Things got massively interesting when after repeating her experience of sexual harrassment by Harold Bloom she admitted she had been the victim of two attempted rapes that she had never told anyone at all about them before. It added an extra dimension of what-the-fuckery to her proposals and seemed oddly competitive in its timing as if she was trying to one up me or elict sympathy from audience and interviewer. She didn't get it as Ros Atkins immediately picked up this crucial point.
The woman who wants to remove anonymity from rape victims and coerce them into the public eye after being attacked could not apparently do that very thing herself, even with the protection of anonymity and the virtue of a privileged position in society. When coaxed further, she flipped and flopped, saying she had reported one to the police, hadn't told anyone about either and that on reflection she didn't think the second man had actually committed a crime, all the while failing to name either man in the public domain like she thought other non anonymous victims should. (I'm sure to the BBC's relief as unlike Naomi, they do believe in libel and slander laws!) At best it's a stunning lack of self awarenss and empathy, at worst it's a rank hypocrisy. Made cynical by the oppression Olympics I have encountered in the rape campaign group I used to volunteer with, I sensed the pouty tones of someone feeling less important than usual and the armchair psychologist in me wondered if she feels a failing in her handling of these events and wants to take this out on other victims?
Rapidly losing any respect I had for Naomi Wolf who seemed to be hellbent on backing her illogical argument with a combination of being patronising, overbearing and immature rather than actual fact, explanation and debate, I tried to remain calm when replying to her points, even though I sounded like an aggressively squeaky woodland creature in my own head. Although I would have liked to make several salient points here about how despite remaining anonymous I had managed to force change at both the Metropolitan Police and the Criminal Injuries Compensation Authority, I was glad that I did get the opportunity to challenge her when she mentioned her mother had been raped. Her mother is an admirable woman to allow that information to be broadcast globally, but Naomi again missed the point by a country mile and didn't seem to realise that by asking her mother's permission, she had afforded her the very choice she wishes to remove from others. It was like arguing with a 15 year old who has just discovered debating.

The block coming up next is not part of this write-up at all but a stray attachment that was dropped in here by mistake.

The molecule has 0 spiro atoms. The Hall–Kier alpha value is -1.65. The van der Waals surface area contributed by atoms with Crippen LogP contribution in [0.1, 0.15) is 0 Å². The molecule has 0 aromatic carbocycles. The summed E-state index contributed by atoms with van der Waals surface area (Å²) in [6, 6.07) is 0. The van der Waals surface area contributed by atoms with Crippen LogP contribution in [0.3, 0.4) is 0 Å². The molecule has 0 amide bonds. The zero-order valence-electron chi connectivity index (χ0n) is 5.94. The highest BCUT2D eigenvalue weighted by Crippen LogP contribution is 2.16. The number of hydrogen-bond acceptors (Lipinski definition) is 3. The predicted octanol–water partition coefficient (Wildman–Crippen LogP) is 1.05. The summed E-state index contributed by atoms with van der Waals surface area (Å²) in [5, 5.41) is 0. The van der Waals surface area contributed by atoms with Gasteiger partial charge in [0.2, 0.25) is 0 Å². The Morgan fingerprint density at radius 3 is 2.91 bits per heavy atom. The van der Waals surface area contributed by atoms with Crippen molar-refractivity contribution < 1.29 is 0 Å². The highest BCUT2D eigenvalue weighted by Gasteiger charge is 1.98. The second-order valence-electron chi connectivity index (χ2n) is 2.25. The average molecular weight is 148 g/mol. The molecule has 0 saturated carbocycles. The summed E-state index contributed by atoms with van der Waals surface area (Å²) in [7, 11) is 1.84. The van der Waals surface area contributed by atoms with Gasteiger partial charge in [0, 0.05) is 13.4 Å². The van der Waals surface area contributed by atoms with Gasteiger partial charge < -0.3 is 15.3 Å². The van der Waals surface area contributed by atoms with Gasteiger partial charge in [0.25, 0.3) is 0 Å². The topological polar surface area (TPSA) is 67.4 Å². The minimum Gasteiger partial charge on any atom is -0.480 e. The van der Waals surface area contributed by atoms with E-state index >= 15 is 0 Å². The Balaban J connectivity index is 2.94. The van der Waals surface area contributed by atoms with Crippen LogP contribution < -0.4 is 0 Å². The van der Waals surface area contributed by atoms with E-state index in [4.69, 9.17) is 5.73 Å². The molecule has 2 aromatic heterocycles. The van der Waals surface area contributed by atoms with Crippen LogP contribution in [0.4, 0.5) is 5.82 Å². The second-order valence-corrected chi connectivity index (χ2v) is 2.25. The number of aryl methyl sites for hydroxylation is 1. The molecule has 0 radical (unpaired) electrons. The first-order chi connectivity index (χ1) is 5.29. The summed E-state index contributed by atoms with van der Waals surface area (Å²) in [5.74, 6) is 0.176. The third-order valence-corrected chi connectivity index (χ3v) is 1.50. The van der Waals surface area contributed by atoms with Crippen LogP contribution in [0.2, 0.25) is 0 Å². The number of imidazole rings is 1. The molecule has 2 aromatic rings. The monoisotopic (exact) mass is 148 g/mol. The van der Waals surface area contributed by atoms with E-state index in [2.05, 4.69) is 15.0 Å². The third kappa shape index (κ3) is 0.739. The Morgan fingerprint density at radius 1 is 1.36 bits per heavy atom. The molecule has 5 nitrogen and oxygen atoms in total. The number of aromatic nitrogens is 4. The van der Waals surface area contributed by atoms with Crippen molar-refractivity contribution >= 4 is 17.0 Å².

And it didn't get any better when Naomi launched into another monologue about how reporting rape should have consequences and suggesting that without anonymity, it had none right now. Obviously she doesn't believe that medical examinations, court cases, custodial sentences, police complaints, expense, time and trauma are already consequences. She seems to be erring on the right wing tabloid belief that women (and in this case, it is always women) report rape on a whim and the anti-rape pixies immediately condemn the nearest man on say-so alone and thrust him into a dungeon in a fairy tale castle forever and forever and all the feminists lived happily ever after. Even thought she was sure to tell us how she worked in a Rape Crisis centre for two years and barely saw a conviction, she thinks rape reporting is too easy. If she had her way, she'd spice it up a bit and make it the extreme version for the victim while shaking her head and pretending that rape culture and rape myths don't exist or influence conviction rates and thus don't need changing.